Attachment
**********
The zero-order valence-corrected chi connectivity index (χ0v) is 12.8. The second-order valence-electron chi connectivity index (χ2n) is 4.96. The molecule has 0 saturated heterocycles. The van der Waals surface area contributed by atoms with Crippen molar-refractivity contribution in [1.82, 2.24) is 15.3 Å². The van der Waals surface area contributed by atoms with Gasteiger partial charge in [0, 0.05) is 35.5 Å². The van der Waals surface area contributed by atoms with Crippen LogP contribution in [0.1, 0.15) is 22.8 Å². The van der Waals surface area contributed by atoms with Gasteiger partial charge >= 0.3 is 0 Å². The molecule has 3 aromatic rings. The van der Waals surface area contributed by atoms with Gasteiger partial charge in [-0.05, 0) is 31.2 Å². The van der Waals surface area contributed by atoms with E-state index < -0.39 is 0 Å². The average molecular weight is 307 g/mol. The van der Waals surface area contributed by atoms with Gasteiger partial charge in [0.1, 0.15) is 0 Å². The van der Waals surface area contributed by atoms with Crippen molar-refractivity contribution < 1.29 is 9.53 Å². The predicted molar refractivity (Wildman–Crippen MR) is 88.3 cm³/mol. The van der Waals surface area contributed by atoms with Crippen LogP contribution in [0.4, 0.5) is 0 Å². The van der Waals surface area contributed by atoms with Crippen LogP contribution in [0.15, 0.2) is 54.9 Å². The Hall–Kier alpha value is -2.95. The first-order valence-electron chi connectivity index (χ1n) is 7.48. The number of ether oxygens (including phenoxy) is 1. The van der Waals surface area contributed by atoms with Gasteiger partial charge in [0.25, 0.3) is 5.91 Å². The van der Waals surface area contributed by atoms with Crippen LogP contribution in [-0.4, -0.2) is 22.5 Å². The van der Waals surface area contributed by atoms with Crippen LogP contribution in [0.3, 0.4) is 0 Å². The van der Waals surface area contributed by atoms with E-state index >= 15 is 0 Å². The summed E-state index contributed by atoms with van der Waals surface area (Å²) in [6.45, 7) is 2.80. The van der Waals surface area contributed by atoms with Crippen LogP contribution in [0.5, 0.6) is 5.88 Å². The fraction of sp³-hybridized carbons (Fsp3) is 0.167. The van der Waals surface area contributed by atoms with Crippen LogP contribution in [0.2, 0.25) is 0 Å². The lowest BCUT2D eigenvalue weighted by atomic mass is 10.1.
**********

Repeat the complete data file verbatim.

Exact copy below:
The zero-order valence-corrected chi connectivity index (χ0v) is 12.8. The second-order valence-electron chi connectivity index (χ2n) is 4.96. The molecule has 0 saturated heterocycles. The van der Waals surface area contributed by atoms with Crippen molar-refractivity contribution in [1.82, 2.24) is 15.3 Å². The van der Waals surface area contributed by atoms with Gasteiger partial charge in [0, 0.05) is 35.5 Å². The van der Waals surface area contributed by atoms with Crippen LogP contribution in [0.1, 0.15) is 22.8 Å². The van der Waals surface area contributed by atoms with Gasteiger partial charge >= 0.3 is 0 Å². The molecule has 3 aromatic rings. The van der Waals surface area contributed by atoms with Gasteiger partial charge in [-0.05, 0) is 31.2 Å². The van der Waals surface area contributed by atoms with E-state index < -0.39 is 0 Å². The average molecular weight is 307 g/mol. The van der Waals surface area contributed by atoms with Gasteiger partial charge in [0.1, 0.15) is 0 Å². The van der Waals surface area contributed by atoms with Crippen molar-refractivity contribution < 1.29 is 9.53 Å². The predicted molar refractivity (Wildman–Crippen MR) is 88.3 cm³/mol. The van der Waals surface area contributed by atoms with Crippen LogP contribution in [0.4, 0.5) is 0 Å². The van der Waals surface area contributed by atoms with Crippen LogP contribution in [0.15, 0.2) is 54.9 Å². The Hall–Kier alpha value is -2.95. The first-order valence-electron chi connectivity index (χ1n) is 7.48. The number of ether oxygens (including phenoxy) is 1. The van der Waals surface area contributed by atoms with Gasteiger partial charge in [0.25, 0.3) is 5.91 Å². The van der Waals surface area contributed by atoms with Crippen LogP contribution in [-0.4, -0.2) is 22.5 Å². The van der Waals surface area contributed by atoms with Crippen LogP contribution in [0.3, 0.4) is 0 Å². The van der Waals surface area contributed by atoms with E-state index >= 15 is 0 Å². The summed E-state index contributed by atoms with van der Waals surface area (Å²) in [6.45, 7) is 2.80. The van der Waals surface area contributed by atoms with Crippen LogP contribution in [0.5, 0.6) is 5.88 Å². The fraction of sp³-hybridized carbons (Fsp3) is 0.167. The van der Waals surface area contributed by atoms with Crippen LogP contribution in [0.2, 0.25) is 0 Å². The lowest BCUT2D eigenvalue weighted by atomic mass is 10.1.